Hook End Studio

It was an historic house with a rock 'n' roll heritage, its elegant oak panels reverberating with the sounds of Morrissey, Pink Floyd and The Cure. Steve Sutherland has the story...

What is it with Jacks? Of all the folks in all the world, the J-men seem more prone than most to behaviour befitting the scallywag and scoundrel. Was it Brian The Ripper? Nope, it was Jack. When the gals in Ray Charles' chorus wanted that ne-er do-well man out of their hair, guess who it was they told to hit the road? Yup, Jack. When The Rolling Stones canned the dopey psychedelia and got their funk back on, who was it led them on a merry dance back to the dark side? Jumpin' Jim? Jumpin' Jeremy? Nope, it was Jumpin' Jack who had the Flash.


The Manor House in 2010

Anyway, why I'm dwelling on all this Jack sh... stuff is because a Jack plays a part in the story of Hook End, which is the studio we're here to talk about. But first here's some history... You'll find Hook End Manor near Gallowstree Common, just south of Checkendon in rural South Oxfordshire. It was built in 1580 for the Bishop of Reading and subsequently somewhat haphazardly added to down the centuries. It boasts an oak-panelled dining room that conceivably dates from the 1920s, a snooker room and between 11 and 14 bedrooms as no-one seems quite sure.



Alvin Lee on stage in 1975 and with Mylon Rae LeFevre (left) on the sleeve of On The Road To Freedom

Alvin's Acres
In living memory the house was owned by financier Charles Clore and then Alvin Lee, the superfast lead guitarist with Ten Years After who briefly reigned supreme as blues blustered its transformation into heavy rock. How Hook End came to be Lee's is best left for the man himself to explain: 'It's a big rock star's house that I bought as a joke... I went to see it and it was about a quarter of a million quid and I said I could never live in a place like that, it's so ostentatious and horrible. And then, by circumstance, I came into some money about a month later and my accountant said, "Well, you've gotta spend it or you'll have to pay tax". So I bought this stupid f***ing house with acres and acres and fields and stables and barns and milking sheds… and I thought, "F***ing hell". I had two full-time gardeners, a live-in housekeeper and maintenance men... It cost me five hundred quid a week to keep running even when I wasn't there'.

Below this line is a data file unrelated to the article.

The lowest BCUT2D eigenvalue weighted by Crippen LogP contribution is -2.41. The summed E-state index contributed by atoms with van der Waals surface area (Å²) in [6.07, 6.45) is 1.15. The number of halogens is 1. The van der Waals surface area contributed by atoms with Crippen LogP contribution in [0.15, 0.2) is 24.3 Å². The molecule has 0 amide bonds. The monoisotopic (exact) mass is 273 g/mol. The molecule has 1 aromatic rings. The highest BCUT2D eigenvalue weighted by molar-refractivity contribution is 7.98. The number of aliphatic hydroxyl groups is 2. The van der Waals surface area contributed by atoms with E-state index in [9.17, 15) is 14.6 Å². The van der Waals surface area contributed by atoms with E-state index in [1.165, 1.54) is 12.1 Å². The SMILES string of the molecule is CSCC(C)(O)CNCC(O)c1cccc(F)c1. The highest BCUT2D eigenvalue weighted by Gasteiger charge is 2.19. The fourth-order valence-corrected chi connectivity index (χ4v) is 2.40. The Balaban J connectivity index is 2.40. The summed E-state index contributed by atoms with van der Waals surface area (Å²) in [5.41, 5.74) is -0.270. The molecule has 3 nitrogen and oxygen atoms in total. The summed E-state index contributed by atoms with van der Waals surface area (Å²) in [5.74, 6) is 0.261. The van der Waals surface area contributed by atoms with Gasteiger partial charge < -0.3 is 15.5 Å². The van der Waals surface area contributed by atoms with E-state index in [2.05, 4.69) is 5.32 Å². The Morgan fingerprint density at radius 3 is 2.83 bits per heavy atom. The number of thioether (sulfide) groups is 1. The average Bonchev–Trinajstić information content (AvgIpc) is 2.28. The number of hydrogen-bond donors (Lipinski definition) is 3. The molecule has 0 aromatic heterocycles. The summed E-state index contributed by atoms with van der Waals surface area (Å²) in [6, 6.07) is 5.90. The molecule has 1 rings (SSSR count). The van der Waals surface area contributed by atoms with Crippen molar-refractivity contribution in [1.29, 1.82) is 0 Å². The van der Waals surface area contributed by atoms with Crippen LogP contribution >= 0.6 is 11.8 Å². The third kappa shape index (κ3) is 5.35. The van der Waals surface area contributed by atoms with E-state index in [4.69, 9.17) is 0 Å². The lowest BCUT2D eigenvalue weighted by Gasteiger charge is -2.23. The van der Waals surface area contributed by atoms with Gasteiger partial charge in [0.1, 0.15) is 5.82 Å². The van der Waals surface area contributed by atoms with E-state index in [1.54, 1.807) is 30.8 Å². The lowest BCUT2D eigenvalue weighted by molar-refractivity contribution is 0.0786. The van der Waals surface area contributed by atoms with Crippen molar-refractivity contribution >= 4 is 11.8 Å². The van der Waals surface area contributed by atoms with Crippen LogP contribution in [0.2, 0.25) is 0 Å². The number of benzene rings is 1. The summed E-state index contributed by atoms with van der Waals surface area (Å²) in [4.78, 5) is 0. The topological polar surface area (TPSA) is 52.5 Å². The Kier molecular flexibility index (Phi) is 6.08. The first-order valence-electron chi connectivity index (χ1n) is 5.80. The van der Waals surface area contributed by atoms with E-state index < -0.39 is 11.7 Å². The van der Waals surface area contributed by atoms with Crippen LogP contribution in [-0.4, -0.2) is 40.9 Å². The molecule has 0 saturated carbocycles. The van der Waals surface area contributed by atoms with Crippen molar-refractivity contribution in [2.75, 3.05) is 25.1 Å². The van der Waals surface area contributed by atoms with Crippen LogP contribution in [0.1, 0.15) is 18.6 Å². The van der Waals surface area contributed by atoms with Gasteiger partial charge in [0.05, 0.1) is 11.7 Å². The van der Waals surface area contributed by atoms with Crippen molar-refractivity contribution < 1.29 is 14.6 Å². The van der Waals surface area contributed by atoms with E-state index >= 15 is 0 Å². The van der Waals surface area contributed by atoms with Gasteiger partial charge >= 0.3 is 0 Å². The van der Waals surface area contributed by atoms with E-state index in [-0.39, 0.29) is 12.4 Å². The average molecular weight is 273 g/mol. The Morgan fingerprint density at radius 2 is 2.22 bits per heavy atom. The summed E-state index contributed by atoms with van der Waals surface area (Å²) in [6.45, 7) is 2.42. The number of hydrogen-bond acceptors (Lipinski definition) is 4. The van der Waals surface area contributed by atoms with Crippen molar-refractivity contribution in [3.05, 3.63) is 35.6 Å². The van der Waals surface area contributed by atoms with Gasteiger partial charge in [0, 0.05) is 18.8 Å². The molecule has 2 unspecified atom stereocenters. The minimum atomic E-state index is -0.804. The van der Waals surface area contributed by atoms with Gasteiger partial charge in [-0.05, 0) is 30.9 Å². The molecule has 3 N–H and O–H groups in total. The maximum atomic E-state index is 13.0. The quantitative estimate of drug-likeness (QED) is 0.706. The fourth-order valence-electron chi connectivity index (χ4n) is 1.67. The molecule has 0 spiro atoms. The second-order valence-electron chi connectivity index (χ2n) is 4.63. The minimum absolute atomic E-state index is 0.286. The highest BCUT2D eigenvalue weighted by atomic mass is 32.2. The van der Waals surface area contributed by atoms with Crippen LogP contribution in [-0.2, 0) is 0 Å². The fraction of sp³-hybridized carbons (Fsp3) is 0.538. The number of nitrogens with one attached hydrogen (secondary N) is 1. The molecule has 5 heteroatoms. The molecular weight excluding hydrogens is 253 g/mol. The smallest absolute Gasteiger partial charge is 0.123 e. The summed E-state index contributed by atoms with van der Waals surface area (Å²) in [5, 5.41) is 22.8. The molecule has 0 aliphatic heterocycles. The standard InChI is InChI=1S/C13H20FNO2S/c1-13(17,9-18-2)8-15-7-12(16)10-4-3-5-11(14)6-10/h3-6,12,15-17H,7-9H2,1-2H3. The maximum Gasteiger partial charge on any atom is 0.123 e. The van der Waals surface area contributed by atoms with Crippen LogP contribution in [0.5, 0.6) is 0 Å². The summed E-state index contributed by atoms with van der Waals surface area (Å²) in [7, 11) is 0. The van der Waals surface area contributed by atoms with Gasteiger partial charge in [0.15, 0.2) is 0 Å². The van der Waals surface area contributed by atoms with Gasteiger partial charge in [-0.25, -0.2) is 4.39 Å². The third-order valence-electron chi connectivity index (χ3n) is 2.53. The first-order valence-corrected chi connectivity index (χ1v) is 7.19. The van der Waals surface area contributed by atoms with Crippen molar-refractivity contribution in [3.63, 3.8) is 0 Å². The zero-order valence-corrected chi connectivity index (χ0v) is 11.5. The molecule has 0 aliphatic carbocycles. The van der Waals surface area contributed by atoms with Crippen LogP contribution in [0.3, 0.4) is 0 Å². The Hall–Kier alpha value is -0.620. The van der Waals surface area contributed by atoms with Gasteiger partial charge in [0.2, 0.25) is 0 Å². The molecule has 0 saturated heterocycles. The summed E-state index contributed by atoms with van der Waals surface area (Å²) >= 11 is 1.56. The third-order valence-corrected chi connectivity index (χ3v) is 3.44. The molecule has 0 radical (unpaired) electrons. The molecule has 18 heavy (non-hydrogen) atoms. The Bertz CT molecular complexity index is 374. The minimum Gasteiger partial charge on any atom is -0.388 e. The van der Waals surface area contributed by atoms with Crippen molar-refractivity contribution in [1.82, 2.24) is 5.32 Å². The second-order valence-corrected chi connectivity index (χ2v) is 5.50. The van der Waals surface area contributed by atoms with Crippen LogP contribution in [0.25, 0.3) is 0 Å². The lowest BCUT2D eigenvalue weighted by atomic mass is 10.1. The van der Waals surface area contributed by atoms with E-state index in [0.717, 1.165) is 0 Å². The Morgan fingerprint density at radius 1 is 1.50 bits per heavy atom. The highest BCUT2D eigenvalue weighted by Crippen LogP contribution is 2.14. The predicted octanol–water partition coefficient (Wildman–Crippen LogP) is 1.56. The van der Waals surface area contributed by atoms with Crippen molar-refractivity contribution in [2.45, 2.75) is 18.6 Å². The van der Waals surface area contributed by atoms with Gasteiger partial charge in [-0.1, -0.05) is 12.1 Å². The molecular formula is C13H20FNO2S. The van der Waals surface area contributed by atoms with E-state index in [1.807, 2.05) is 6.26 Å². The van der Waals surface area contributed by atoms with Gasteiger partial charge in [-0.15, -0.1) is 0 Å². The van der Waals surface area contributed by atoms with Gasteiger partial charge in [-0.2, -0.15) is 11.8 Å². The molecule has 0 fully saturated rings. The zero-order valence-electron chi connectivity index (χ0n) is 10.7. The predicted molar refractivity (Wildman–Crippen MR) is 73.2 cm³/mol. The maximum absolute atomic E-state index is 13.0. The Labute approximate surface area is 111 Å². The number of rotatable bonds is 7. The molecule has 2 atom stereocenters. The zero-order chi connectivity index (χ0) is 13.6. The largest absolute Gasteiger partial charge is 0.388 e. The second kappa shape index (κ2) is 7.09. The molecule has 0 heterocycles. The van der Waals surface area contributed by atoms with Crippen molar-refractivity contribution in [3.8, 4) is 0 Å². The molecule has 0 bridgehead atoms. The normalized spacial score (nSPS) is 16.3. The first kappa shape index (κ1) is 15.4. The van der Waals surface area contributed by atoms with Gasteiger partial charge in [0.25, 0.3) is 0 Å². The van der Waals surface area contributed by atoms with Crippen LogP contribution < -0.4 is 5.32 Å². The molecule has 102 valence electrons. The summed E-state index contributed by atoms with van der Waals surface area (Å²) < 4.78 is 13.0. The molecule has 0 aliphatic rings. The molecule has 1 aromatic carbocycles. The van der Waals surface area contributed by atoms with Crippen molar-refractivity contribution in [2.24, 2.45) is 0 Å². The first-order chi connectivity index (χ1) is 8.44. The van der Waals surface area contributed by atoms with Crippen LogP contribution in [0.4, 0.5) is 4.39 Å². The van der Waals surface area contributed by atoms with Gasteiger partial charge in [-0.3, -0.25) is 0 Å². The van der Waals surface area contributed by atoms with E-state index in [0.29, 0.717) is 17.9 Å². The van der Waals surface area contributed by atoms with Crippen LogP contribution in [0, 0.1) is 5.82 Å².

The Cure (l-r): Porl Thompson, Robert Smith, Simon Gallup, Boris Williams and Lol Tolhurst. The Cure's Disintegration was recorded at Hook End in late 1988. Lol Tolhurst was sacked once the mixing began.

Thames Valley Gang
When he was there Lee made use of those milking sheds, converting them into Space Studios which he used to record his album On The Road To Freedom in 1973. It was a collaboration with Mylon Rae LeFevre, an American Christian singer, which Lee described as 'Just an LP recorded at home with some neighbours'. Those neighbours just happened to include George Harrison, Ron Wood, Mick Jagger and Mick Fleetwood. Oh, and Steve Winwood, Jim Capaldi and Rebop Kwaku Baah of Traffic, ace session keyboard player Tim Hinkley, and Boz Burrell, who played bass with Bad Company. This posse became known as The Thames Valley Gang.


In 1993 Steve Lillywhite produced Morrissey's Vauxhall And I at Hook End

Lee sold Hook End to Dave Gilmour of Pink Floyd in 1980. Gilmour upgraded the studio, refurbished parts of the house and began work on the band's 12th LP, The Final Cut. Things did not go well. The onset of the Falklands war convinced the Floyd's main songwriter Roger Waters that the album should reflect his disgust.


During 1990 and early '91 Morrissey used the studio to record Kill Uncle

'The Final Cut was about how, with the introduction of the Welfare State, we felt we were moving forward into something resembling a liberal country where we would all look after one another', he said. 'But I'd seen all that chiselled away, and I'd seen a return to an almost Dickensian society under Margaret Thatcher. I felt that the British government should have pursued diplomatic avenues, rather than steaming in the moment that task force arrived in the South Atlantic.'



In 1980 Dave Gilmour (left) bought the premises, using them to record The Final Cut and falling out with Roger Waters (right) in the process

Gilmour was unhappy with all the politicising and didn't think the songs were up to scratch. Cue a bunch of arguments that saw the two work separately, refusing to see eye-to-eye. Gilmour's name was erased from the production credits and Waters said The Final Cut was 'absolute misery to make'. Melody Maker called it 'a milestone in the history of awfulness' and Waters never worked with the Floyd again. Meanwhile, the band's inflatable pig, used to promote their Animals album, was stored in one of the outbuildings.